Block Rocking Beats

cops_on_fire_2-150x150An article from Do or Die Issue 9. In the paper edition, this article appears on page(s) 10.

Thousands of people converged on the Czech Republic at the end of September 2000 for the 55th Annual Meeting of the World Bank Group and the Board of Governors of the International Monetary Fund (IMF), which was taking place in Prague from the 26th-28th September. There were about twenty thousand of the world’s bankers, economists and investors; about ten thousand of the world’s anti-capitalists, socialists, anarchists and anti-globalisers; and about eleven thousand cops (a quarter of the total Czech police force) trying to stop the one getting to the other…

Blue Route Report

Arriving at the meeting point for the various different routes, we wandered around for a while trying to find the blue route/black block people. We eventually found the dodgy looking men and women in black lurking around a patch of trees that provided a bit of cover from the constant helicopter surveillance.

As the different coloured routes formed up and prepared to move off, some people started to dig up the cobblestones and pass them around. Others had discovered that the Socialist Workers’ Party placards were attached to good solid sticks instead of the usual flimsy crap and started to strip the paper off them so they could be used to fight the cops.

The black block was made up of several hundred anarchists and autonomists from a huge range of countries – Czech, German, Spanish, Italian, Greek, Polish, American, British and probably many more. After waiting for what seemed like a very long time to move off we shuffled away from the square and made slow progress towards the Conference Centre. The march stopped and started, whilst we listened to slogans and songs in assorted languages, most of which sound just as dull as the English ones, although top marks to the American Infernal Noise Brigade drummers and to the Spanish CNT for singing proper songs with tunes and everything.

Eventually we reached the approach road to the Conference Centre. This street proceeded uphill along a small valley, with apartment buildings on one side, a park edged by cliffs on the other and rows of riot cops backed with armoured personnel carriers and water cannons at the end.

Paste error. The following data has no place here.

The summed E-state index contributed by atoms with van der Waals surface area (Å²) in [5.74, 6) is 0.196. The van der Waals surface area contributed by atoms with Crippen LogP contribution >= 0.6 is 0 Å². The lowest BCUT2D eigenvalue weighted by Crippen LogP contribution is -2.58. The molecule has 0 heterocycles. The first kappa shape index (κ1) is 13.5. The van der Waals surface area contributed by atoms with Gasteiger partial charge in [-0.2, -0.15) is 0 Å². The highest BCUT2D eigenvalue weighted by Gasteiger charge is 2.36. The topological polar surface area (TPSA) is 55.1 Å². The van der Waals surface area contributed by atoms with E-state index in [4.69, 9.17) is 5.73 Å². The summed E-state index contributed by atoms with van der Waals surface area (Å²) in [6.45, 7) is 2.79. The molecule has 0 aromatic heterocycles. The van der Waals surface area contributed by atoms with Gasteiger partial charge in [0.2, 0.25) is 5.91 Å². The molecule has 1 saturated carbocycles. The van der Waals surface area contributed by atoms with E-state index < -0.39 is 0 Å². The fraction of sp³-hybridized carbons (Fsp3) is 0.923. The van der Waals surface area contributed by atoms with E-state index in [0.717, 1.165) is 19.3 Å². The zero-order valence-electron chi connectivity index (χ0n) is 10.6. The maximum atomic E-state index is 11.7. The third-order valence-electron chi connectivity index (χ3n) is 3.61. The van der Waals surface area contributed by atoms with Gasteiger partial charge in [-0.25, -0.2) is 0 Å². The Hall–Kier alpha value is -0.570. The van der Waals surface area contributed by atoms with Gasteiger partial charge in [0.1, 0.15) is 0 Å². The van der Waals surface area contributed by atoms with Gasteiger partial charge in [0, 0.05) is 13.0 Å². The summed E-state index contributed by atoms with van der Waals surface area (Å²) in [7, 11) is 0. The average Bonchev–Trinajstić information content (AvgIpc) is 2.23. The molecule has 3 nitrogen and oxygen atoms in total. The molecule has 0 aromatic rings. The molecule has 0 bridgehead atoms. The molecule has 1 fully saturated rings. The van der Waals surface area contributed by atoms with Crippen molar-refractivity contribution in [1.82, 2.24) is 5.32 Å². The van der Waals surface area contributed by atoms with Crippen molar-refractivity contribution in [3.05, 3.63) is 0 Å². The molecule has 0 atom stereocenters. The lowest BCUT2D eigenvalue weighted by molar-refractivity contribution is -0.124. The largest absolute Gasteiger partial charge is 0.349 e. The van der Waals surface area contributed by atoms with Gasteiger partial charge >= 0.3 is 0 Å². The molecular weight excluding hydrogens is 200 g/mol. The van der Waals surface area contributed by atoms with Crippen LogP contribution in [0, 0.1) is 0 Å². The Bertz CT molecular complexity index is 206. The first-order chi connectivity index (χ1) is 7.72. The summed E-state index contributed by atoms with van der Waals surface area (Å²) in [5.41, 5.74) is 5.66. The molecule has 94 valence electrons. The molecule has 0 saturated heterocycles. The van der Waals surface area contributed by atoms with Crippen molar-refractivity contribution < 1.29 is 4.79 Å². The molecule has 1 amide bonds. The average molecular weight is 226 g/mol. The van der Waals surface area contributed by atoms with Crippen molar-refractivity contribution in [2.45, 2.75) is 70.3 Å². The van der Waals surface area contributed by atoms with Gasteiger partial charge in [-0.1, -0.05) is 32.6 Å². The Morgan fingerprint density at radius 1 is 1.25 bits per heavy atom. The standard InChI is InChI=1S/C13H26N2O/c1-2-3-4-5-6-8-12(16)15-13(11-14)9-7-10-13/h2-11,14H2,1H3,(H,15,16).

There was no doubt about what was going to happen next, none of the gradual build up of hostilities with the cops that usually happens in Britain. People just attacked them with everything they had as soon as they were in range. First came the cobblestones, then the first of the Molotov cocktails sailed over and exploded to a cheer from the crowd. After that the attack was relentless – most of the pavement and sections of wall were dug up for ammo as the fighting spread into the park. The cops responded with volleys of concussion grenades at first, then started using tear gas when that had failed to disperse the crowd. None of their initial tactics worked very well – the concussion grenades were easy to get used to after the first few had gone off, the tear gas seemed quite weak (lots of people without gas masks were able to stand around in it) and even the water cannons seemed underpowered (they just made you wet without knocking you over).

The cops were forced back a little way, then brought the armoured vehicles to the front and made their line behind them. After this there was just no way to make further progress. The small entrance we were trying to take had cliffs on both sides and tanks in the middle – there was no way to get through, but they couldn’t come out to disperse us either. This stalemate continued for an hour or so, with stones, bins and the occasional Molotov flying over to batter the police lines or bounce harmlessly off the armoured vehicles in front. Despite being probably the most full on thing I’ve been on, it also felt quite safe knowing that you could rely on everyone around you to pile in and try to de-arrest you if you got nabbed. Also, because of the constant attack the cops didn’t even try to snatch people – I don’t think anyone at all was arrested on this route.

Eventually the cops built up enough reinforcements to try and come out again. As they advanced, more of them and another water cannon joined from a side street and the crowd was slowly pushed back down the hill, fighting all the way. Reaching a junction a barricade was thrown together and burnt to slow down the police advance and allow people to regroup (this was typical of the way groups constantly saw what needed to be done and just did it, without lengthy discussions). Seeing that the cops finally had the advantage in this area people began to disperse in smaller groups, some trying to rejoin the attack at another point and others retiring to the pub. Many others headed for the city centre where the fighting continued through the night.


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